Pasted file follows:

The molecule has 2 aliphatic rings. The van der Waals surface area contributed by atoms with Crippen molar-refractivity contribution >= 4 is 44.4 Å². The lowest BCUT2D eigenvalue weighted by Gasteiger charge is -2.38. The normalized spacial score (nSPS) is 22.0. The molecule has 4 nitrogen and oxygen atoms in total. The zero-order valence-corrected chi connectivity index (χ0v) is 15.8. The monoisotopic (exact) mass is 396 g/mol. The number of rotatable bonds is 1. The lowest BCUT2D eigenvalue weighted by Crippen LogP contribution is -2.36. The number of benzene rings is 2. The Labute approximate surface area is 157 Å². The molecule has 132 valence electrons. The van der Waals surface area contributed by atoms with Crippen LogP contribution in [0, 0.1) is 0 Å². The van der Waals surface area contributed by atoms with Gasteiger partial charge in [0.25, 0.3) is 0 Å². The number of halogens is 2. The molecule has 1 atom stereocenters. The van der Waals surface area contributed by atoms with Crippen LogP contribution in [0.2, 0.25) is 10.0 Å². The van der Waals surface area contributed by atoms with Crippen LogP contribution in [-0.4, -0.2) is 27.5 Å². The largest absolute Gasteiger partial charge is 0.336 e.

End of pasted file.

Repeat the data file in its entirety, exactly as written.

The molecule has 2 aliphatic rings. The van der Waals surface area contributed by atoms with Crippen molar-refractivity contribution >= 4 is 44.4 Å². The lowest BCUT2D eigenvalue weighted by Gasteiger charge is -2.38. The normalized spacial score (nSPS) is 22.0. The molecule has 4 nitrogen and oxygen atoms in total. The zero-order valence-corrected chi connectivity index (χ0v) is 15.8. The monoisotopic (exact) mass is 396 g/mol. The number of rotatable bonds is 1. The lowest BCUT2D eigenvalue weighted by Crippen LogP contribution is -2.36. The number of benzene rings is 2. The Labute approximate surface area is 157 Å². The molecule has 132 valence electrons. The van der Waals surface area contributed by atoms with Crippen LogP contribution in [0, 0.1) is 0 Å². The van der Waals surface area contributed by atoms with Gasteiger partial charge in [0.25, 0.3) is 0 Å². The number of halogens is 2. The molecule has 1 atom stereocenters. The van der Waals surface area contributed by atoms with Crippen LogP contribution in [0.2, 0.25) is 10.0 Å². The van der Waals surface area contributed by atoms with Crippen LogP contribution in [-0.4, -0.2) is 27.5 Å². The largest absolute Gasteiger partial charge is 0.336 e.